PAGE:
In Zambrano v. M & RC II LLC, et al., 2022 Ariz. LEXIS 309, the Supreme Court of Arizona held that a homebuilder and homebuyer could not waive or disclaim the implied warranty of workmanship and habitability. While the court would normally enforce a contract between two parties – even if one side made a “bad deal” – they will not do so if the contract’s terms are against public policy.
In this case, Tina Zambrano (Zambrano) signed a purchase agreement with the homebuilder to buy a newly built home. The agreement included provisions which expressly disclaimed any implied warranties, including the warranty of habitability and workmanship. After the purchase, Zambrano claimed that there were construction defects within the home, including popped nails in the drywall and issues with the home’s foundation. Zambrano sued the homebuilder for breach of the implied warranty of workmanship and habitability. The homebuilder moved for summary judgment based on the waivers within the contract and the trial court, agreeing that the waivers applied, dismissed the case. Zambrano appealed and the appellate court reversed the trial court’s decision. The appellate court specifically explained that Arizona has a public policy interest in protecting consumers.
The Supreme Court of Arizona upheld the appellate court’s reversal and agreed that a waiver of the implied warranty of habitability and workmanship is against public policy. However, the state’s high court provided different reasoning than the appellate court for its holding. The court described, in depth, the “vastly unequal bargaining power, expertise, and knowledge” that exists between a homebuilder and homebuyer. The court went on to say that a homebuyer must heavily rely on the builder’s knowledge and skill. Further, homebuyers are not in a position to discover defects lurking within the walls, or those that are covered up during a normal home inspection. The court noted that if such warranty disclaimers were allowed, homebuilders would surely place the provision within every contract, leading to homes potentially sitting in disrepair forever. Further, public policy promotes builders using minimum standards of good workmanship, which conforms to a homebuyer’s reasonable expectations.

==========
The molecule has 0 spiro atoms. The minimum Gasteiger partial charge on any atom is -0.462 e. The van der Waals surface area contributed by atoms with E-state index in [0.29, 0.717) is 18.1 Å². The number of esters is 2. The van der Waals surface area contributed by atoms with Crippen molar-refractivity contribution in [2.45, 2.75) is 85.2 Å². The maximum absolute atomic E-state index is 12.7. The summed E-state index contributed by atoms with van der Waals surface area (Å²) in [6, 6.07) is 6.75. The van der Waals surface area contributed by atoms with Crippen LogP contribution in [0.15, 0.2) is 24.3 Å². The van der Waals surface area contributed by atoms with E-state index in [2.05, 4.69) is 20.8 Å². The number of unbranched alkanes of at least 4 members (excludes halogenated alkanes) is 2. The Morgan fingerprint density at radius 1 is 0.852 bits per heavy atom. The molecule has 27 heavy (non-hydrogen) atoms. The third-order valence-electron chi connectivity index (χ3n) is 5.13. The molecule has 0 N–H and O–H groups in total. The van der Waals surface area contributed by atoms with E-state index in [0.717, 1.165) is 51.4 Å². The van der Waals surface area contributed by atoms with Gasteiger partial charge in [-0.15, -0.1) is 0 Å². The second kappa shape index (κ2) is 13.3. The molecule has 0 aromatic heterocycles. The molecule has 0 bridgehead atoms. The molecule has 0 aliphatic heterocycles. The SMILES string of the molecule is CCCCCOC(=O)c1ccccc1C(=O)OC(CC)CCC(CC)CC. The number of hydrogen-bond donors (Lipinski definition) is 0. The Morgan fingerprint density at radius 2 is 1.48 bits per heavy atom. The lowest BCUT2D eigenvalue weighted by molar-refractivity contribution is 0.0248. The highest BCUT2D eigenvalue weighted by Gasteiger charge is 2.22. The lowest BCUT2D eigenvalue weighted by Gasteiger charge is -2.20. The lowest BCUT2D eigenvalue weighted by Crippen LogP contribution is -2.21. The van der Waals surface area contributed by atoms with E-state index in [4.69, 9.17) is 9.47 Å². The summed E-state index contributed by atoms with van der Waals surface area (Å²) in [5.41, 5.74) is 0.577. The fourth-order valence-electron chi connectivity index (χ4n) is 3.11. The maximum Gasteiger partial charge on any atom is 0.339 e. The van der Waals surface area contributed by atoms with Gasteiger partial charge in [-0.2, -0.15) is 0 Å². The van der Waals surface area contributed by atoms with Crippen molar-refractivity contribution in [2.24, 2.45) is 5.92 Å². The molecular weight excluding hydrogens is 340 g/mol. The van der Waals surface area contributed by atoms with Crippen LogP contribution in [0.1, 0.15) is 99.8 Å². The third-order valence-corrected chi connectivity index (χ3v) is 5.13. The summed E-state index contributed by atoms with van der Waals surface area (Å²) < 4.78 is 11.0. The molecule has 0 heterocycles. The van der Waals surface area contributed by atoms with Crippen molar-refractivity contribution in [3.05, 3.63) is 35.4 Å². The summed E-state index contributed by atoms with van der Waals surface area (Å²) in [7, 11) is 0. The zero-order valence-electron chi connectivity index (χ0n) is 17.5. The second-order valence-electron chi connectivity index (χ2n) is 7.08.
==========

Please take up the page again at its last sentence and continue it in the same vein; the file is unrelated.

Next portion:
In continuing to uphold the implied warranty of workmanship and habitability, the Supreme Court of Arizona seeks to protect unknowing homebuyers from issues that might not reveal themselves for years. Thus, subrogation professionals practicing in Arizona and representing insured homebuyers should look for attempted contractual waivers of the warranty of workmanship and habitability and, if found, argue that the waivers are unenforceable because they are against public policy.